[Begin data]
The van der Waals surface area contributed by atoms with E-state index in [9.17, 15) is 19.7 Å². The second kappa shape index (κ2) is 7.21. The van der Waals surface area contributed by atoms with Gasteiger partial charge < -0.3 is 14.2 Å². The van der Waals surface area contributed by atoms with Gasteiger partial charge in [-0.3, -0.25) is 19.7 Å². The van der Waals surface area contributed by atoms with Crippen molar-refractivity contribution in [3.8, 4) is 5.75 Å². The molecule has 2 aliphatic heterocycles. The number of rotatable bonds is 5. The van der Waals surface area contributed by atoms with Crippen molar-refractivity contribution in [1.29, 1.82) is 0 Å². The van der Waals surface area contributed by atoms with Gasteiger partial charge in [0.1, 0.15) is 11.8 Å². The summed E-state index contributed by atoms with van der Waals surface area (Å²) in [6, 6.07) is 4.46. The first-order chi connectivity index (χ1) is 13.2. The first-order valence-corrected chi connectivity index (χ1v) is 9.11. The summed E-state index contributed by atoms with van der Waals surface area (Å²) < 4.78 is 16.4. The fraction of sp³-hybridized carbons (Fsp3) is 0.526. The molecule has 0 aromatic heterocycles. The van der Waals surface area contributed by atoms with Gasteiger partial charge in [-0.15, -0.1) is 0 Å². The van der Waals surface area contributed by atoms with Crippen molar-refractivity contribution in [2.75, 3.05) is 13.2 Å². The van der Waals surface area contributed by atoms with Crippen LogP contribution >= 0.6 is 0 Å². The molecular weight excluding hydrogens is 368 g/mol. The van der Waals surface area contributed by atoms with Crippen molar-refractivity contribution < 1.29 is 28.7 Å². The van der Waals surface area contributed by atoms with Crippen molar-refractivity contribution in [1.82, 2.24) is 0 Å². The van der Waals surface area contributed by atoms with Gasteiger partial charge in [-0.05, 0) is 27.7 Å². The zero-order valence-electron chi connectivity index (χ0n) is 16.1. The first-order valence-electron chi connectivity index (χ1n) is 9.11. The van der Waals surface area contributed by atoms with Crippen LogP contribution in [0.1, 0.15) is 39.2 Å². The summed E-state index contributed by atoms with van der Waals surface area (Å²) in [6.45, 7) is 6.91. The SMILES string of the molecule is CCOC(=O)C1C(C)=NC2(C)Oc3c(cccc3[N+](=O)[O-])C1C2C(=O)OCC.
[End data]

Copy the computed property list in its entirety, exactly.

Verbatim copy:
The van der Waals surface area contributed by atoms with E-state index in [9.17, 15) is 19.7 Å². The second kappa shape index (κ2) is 7.21. The van der Waals surface area contributed by atoms with Gasteiger partial charge < -0.3 is 14.2 Å². The van der Waals surface area contributed by atoms with Gasteiger partial charge in [-0.3, -0.25) is 19.7 Å². The van der Waals surface area contributed by atoms with Crippen molar-refractivity contribution in [3.8, 4) is 5.75 Å². The molecule has 2 aliphatic heterocycles. The number of rotatable bonds is 5. The van der Waals surface area contributed by atoms with Crippen molar-refractivity contribution in [1.29, 1.82) is 0 Å². The van der Waals surface area contributed by atoms with Gasteiger partial charge in [0.1, 0.15) is 11.8 Å². The summed E-state index contributed by atoms with van der Waals surface area (Å²) in [6, 6.07) is 4.46. The first-order chi connectivity index (χ1) is 13.2. The first-order valence-corrected chi connectivity index (χ1v) is 9.11. The summed E-state index contributed by atoms with van der Waals surface area (Å²) < 4.78 is 16.4. The fraction of sp³-hybridized carbons (Fsp3) is 0.526. The molecule has 0 aromatic heterocycles. The van der Waals surface area contributed by atoms with Gasteiger partial charge in [-0.15, -0.1) is 0 Å². The van der Waals surface area contributed by atoms with Crippen molar-refractivity contribution in [2.75, 3.05) is 13.2 Å². The van der Waals surface area contributed by atoms with Crippen LogP contribution >= 0.6 is 0 Å². The molecular weight excluding hydrogens is 368 g/mol. The van der Waals surface area contributed by atoms with Crippen molar-refractivity contribution < 1.29 is 28.7 Å². The van der Waals surface area contributed by atoms with Crippen molar-refractivity contribution in [1.82, 2.24) is 0 Å². The van der Waals surface area contributed by atoms with Gasteiger partial charge in [-0.05, 0) is 27.7 Å². The zero-order valence-electron chi connectivity index (χ0n) is 16.1. The first-order valence-electron chi connectivity index (χ1n) is 9.11. The van der Waals surface area contributed by atoms with Crippen LogP contribution in [0.1, 0.15) is 39.2 Å². The summed E-state index contributed by atoms with van der Waals surface area (Å²) in [6.45, 7) is 6.91. The SMILES string of the molecule is CCOC(=O)C1C(C)=NC2(C)Oc3c(cccc3[N+](=O)[O-])C1C2C(=O)OCC.